The story of the Nike x Tom Sachs Poncho is a reminder that good solutions take time to solidify. The product’s simplicity is deceiving. Its shapeshifting nature was perfected over the course of four years, dozens of prototypes, countless tests and innumerable hacks.
The poncho began life in 2015 as one output of a design challenge to consider transforming apparel, and was undertaken by Jarrett Reynolds, Nike's senior design director for apparel special projects, and others. Reynolds was initially intrigued by the idea of a slimline pack complete with a quick-deploy poncho that pulled swiftly from its carry and could be easily repacked after use.
"We used a tear-away zipper for the first incarnation. It allowed for the explosion — the forceful billowing that allowed the wearer to quickly get into the poncho — but it was really difficult to set up," says Reynolds.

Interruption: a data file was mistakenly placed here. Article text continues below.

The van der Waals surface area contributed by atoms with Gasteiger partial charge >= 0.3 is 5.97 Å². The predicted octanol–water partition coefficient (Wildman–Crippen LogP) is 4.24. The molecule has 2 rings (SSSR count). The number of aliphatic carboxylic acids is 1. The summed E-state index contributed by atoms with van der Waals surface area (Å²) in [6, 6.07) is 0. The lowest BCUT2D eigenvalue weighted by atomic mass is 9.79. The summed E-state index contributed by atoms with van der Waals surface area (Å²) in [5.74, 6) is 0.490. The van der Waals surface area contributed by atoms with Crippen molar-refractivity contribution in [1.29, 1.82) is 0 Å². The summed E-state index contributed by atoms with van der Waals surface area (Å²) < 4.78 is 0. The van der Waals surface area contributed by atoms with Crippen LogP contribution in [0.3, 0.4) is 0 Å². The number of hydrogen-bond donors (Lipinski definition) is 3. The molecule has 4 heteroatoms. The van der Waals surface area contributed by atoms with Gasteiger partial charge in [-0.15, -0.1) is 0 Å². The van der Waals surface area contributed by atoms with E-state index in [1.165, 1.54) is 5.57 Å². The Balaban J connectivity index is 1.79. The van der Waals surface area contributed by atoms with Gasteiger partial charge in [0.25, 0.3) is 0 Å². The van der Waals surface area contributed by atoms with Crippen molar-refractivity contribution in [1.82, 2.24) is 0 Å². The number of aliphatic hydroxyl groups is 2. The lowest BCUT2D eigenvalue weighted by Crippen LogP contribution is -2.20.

Despite its finicky nature, this prototype led to eight or nine other concepts, over the course of two years, each helping show proof of concept but never quite clicking, so Reynolds shared the poncho via video to a frequent Nike collaborator, Tom Sachs.
“He was like, ‘We've got to do something with this.’ I was stoked because Tom and his team are problem-solvers, they look at things from a different perspective than we do and that’s what we needed,” says Reynolds. From there, the project blossomed into a collaborative, inventive exercise with the artist.
In conversation, Sachs discusses how the poncho went from speculative exercise to NIKECraft project.
Nike News: NIKECraft is a 50-50 enterprise between Nike and Tom Sachs. How does that work when it comes to this product?
Tom Sachs: I want to start by reminding all of us that NIKECraft isn't just a brand, it's a philosophy and an approach to how we do stuff based on transparency and evidence of construction.
Jarrett showed me the idea and expressed the problems with it — he said that it was too complicated. And I said, ‘No problem. We'll just make a movie about it.’ Through making the movie, we simplified the closing mechanism and the repacking mechanism. We integrated things like a drag-racing inspired parachute release mechanism and the fanny pack.